Suddenly we’re all wearing maternity clothes
I became an adult in the late ’60s and early ’70s, when women wore mini-skirts and platform shoes, peasant blouses and bell-bottom pants. In high school, I had some psychedelic-patterned, tent-shaped dresses so big you could have hidden another person in there. They seem hideous now, but that was the style.
Pregnant women wore “maternity clothes,” stretchy bottoms and big blouses with Peter Pan collars, bows, and lacy sleeves. The object was not only to make room for the baby, but to be “modest,” a word we don’t hear much anymore. As desirable as it was to have children, there was something crass about showing one’s baby bump in public.
I never had a baby bump. I had a my-period-is-late-and-I’m-so-bloated bump. I had a my-period-is-late-and-please-God-let-me-be-pregnant bump. And these days I have a can’t-stop-eating-mayonnaise-and-French-fries bump, but I never had a baby bump. That did not stop me in my days as a young married woman from wearing big clothes and hoping people thought I might be pregnant. I’ve always had a vivid imagination. I might caress my belly and pretend there was a baby in there, but there never was.
In today’s tight dresses, there’s no way to hide one’s pregnancy status, but back then, it was easy to pretend, to play mommy-to-be dress-up.
More than the actual baby, I think I wanted the public affirmation of my womanhood, the approval, and the excitement of entering the next phase of my life. Instead of maternity clothes, I put on suits, narrow skirts, slacks and blazers for my career as a journalist.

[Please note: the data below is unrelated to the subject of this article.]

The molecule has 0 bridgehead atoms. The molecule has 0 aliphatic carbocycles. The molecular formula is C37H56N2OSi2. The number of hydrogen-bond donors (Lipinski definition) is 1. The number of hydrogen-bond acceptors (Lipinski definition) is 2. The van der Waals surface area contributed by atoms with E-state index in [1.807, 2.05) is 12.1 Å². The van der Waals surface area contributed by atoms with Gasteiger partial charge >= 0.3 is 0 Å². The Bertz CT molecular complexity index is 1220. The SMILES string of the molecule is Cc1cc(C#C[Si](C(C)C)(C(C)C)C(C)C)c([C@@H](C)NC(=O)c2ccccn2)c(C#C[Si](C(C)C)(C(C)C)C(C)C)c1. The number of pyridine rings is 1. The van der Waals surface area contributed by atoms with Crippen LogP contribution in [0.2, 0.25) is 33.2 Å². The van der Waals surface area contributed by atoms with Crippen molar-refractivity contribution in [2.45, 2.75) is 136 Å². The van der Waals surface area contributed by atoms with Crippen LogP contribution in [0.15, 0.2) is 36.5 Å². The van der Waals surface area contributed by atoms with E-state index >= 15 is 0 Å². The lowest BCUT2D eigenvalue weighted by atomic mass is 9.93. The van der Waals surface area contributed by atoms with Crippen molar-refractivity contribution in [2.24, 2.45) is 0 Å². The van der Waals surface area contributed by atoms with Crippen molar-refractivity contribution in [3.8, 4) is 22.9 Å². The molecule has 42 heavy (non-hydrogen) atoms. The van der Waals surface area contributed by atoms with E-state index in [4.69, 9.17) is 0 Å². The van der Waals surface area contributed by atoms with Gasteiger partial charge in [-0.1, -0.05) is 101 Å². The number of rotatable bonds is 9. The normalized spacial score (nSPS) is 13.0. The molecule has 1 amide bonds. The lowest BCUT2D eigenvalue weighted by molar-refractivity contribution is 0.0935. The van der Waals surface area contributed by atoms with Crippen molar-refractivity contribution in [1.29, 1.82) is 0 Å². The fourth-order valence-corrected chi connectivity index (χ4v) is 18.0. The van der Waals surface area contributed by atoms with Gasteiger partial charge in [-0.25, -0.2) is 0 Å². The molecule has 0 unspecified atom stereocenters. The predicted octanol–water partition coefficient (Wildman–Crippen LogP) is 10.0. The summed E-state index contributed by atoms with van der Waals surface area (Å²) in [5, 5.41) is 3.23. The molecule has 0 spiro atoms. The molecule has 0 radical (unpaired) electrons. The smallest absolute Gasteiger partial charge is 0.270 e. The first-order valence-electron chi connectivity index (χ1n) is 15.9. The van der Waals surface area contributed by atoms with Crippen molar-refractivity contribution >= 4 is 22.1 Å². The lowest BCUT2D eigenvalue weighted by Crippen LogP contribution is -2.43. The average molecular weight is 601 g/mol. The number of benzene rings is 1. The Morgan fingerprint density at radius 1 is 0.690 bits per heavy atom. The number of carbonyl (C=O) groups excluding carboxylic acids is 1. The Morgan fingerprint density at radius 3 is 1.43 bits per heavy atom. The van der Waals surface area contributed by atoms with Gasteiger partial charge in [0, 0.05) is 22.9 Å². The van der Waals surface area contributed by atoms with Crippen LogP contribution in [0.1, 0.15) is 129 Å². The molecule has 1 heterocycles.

Why do I think of this now? I realized the other day as I put on my leggings and matching “tunic,” that we’re all walking around in pseudo-maternity clothes. I could wear that stretchy outfit all the way to my delivery date if I were pregnant. I don’t know about where you live, but all the women and girls around here (Oregon) are wearing leggings. They’re only flattering if you have a perfect figure. They’re not warm enough in the winter. Some derrieres are showing that shouldn’t be shown. But oh Lord, they’re comfortable, and if you wear a big top, who cares how many French fries you eat.
Ironically, the women who are actually pregnant don’t try to hide their pregnancies. The other night at a concert, I saw a young woman wearing shorts and a tank top that stretched way out with her pregnancy of at least eight months. No frilly blouses and stretch pants for her. We have all seen celebrities flaunting their “baby bumps.” There’s no doubt what’s going on in their uteruses.
When you’re clothes shopping, do you ever accidentally find yourself in the maternity section? I rush out of there as if someone is going to catch me and point out that I don’t belong. What do you do? Do you long for those Baby on Board tee shirts or try not to look at them?
Am I the only one who has worn big clothes and hoped people assumed for a little while that I might be pregnant? Do you know anyone who has?
I apologize if this whole discussion is making you feel bad. From my post-menopausal perspective, it’s interesting. And now that I have Googled “maternity clothes,” I will be plagued with ads for pregnancy-related merchandise by the heartless algorithms of the Internet.
Here’s a look at maternity fashion through history. https://www.whattoexpect.com/tools/photolist/100-years-of-maternity-fashion
Some great comments have come in on my previous posts about millennials delaying pregnancy. Check them out here and here.
My novel Up Beaver Creek is out now at Amazon.com. My first hard copies arrived yesterday. They are beautiful.